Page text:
That is my stance for the hard drugs and pharmaceuticals. For soft drugs like marijuana and other plants, I am in favor of legalization but with plenty of educational resources available. The plant based drugs tend to have a natural treshold which the user cannot willingly pass. For instance, mushroom overdoses are relatively rare because people tend to dose in accordance with how strong they want their trip to be and are afraid to go beyond this.

  6. #46
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    Re: The Drug War.

    Quote Originally Posted by Redress View Post
    If you do not see the discouragement to doing drugs from the risk of getting ripped off or being in dangerous situations, I am not sure we are really in a situation to have much of a discussion.
    I'm not saying that draconian laws can't work, but I question there use for victimless crimes or in areas that are best treated as medical issues.

  7. #47
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    Re: The Drug War.

    Quote Originally Posted by Orius View Post
    My concern for legalization is future inventions, especially corporately-devised ones. If all drugs are legal, then refinement is going to be a reality. What if companies make a drug that is highly pleasurable, is cheaper than heroin or cocaine, is 100% addictive, and causes guaranteed death with prolonged use. What then?
    I agree completely with this(as I have done before on this site.), I don't want corporations and gov'ts developing these sorts of things further which is one reason why I would not legalise hard drugs.

    PS: Have Canadians given into the Americans on spelling?
    Last edited by Wessexman; 05-15-09 at 12:23 AM.
    "It is written in the eternal constitution that men of intemperate minds cannot be free. Their passions forge their fetters." - Edmund Burke

  8. #48
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    Re: The Drug War.

    Quote Originally Posted by Wessexman View Post
    I agree completely with this(as I have done before on this site.), I don't want corporations and gov'ts developing these sorts of things further which is one reason why I would not legalise hard drugs.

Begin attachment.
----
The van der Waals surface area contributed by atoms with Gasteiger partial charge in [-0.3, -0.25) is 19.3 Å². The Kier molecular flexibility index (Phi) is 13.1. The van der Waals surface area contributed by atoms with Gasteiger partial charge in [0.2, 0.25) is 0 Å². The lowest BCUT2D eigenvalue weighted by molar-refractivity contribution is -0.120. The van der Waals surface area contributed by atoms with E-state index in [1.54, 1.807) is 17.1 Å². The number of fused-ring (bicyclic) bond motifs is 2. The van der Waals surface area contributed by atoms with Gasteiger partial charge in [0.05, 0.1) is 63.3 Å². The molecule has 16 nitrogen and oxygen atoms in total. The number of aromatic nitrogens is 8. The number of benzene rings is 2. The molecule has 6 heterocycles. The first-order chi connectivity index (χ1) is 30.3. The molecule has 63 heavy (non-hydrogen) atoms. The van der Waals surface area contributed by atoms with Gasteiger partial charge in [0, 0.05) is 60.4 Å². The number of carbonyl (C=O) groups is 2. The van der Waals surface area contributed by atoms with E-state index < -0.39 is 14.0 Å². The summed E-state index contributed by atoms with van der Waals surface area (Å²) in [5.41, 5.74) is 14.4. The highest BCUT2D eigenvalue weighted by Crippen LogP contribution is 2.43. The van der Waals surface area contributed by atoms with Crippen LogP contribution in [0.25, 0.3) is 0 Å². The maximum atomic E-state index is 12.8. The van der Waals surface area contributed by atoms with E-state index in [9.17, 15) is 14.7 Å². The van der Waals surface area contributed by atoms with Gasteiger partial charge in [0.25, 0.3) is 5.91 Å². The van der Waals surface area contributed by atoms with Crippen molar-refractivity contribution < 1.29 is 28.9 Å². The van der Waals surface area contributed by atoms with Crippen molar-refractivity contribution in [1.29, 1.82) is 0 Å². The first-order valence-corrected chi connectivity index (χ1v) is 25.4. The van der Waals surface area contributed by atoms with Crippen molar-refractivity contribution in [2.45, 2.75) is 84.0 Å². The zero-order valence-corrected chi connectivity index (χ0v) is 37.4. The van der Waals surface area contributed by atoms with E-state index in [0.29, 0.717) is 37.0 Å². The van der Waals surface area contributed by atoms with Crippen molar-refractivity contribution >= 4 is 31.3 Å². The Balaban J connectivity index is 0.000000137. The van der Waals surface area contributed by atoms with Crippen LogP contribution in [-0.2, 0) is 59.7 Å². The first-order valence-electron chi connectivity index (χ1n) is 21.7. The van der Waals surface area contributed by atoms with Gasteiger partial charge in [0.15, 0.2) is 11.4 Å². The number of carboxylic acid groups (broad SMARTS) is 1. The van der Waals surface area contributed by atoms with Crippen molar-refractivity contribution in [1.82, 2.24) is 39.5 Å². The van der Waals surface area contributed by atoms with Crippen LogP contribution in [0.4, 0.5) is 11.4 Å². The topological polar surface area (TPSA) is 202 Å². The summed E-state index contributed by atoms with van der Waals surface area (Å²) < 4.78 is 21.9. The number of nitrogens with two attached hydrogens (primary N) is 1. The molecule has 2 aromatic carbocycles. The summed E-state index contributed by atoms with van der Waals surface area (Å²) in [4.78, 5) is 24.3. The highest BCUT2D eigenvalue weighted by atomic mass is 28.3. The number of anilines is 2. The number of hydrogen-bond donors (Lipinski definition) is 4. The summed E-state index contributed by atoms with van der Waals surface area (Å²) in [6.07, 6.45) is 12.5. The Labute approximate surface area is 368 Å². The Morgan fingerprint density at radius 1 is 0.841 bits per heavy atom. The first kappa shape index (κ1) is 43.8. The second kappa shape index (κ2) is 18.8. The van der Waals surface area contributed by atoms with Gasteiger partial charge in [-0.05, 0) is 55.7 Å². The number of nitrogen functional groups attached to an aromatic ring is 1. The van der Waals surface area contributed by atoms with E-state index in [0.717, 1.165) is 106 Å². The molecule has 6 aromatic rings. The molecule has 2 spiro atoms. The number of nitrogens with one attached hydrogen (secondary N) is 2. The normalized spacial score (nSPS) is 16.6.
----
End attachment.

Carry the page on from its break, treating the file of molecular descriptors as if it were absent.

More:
PS: Have Canadians given into the Americans on spelling?
    It's ironic that I trust individual discretion more than government and industry.

    What spelling? You mean -ize instead of -ise? I was taught -ise even though -ize is still correct. I think -ize sounds more phonetically correct... I was sort of a linguistics nerd in school.

  9. #49
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    Re: The Drug War.

    Quote Originally Posted by Orius View Post
    It's ironic that I trust individual discretion more than government and industry.
    Why? Individuals are less likely to exercise unaccountable power. It is a old truism that humans are usually more pleasant individually than as a mass.

    What spelling? You mean -ize instead of -ise? I was taught -ise even though -ize is still correct. I think -ize sounds more phonetically correct... I was sort of a linguistics nerd in school.
    Oh yes, British English(which doesn't actually exist specifically - I'm generalised and ignoring the differences between the regions.) is phonetically incorrect all the time...and we're darn proud of it.
    "It is written in the eternal constitution that men of intemperate minds cannot be free. Their passions forge their fetters." - Edmund Burke

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    Re: The Drug War.

    Quote Originally Posted by Wessexman View Post
    Why? Individuals are less likely to exercise unaccountable power. It is a old truism that humans are usually more pleasant individually than as a mass.
    From the standpoint that according to propaganda, the government and laws know best when it comes to drugs, and that individuals breaking drug laws are dirty criminals. I tend to think of it in the opposite mindset. So it's ironic that I am against legalization because I fear the government and industry abusing it, and not individuals.

    Quote Originally Posted by Wessexman View Post
    Oh yes, British English(which doesn't actually exist specifically - I'm generalised and ignoring the differences between the regions.) is phonetically incorrect all the time...and we're darn proud of it.
    English in general is messed up. You notice this the more you study other languages.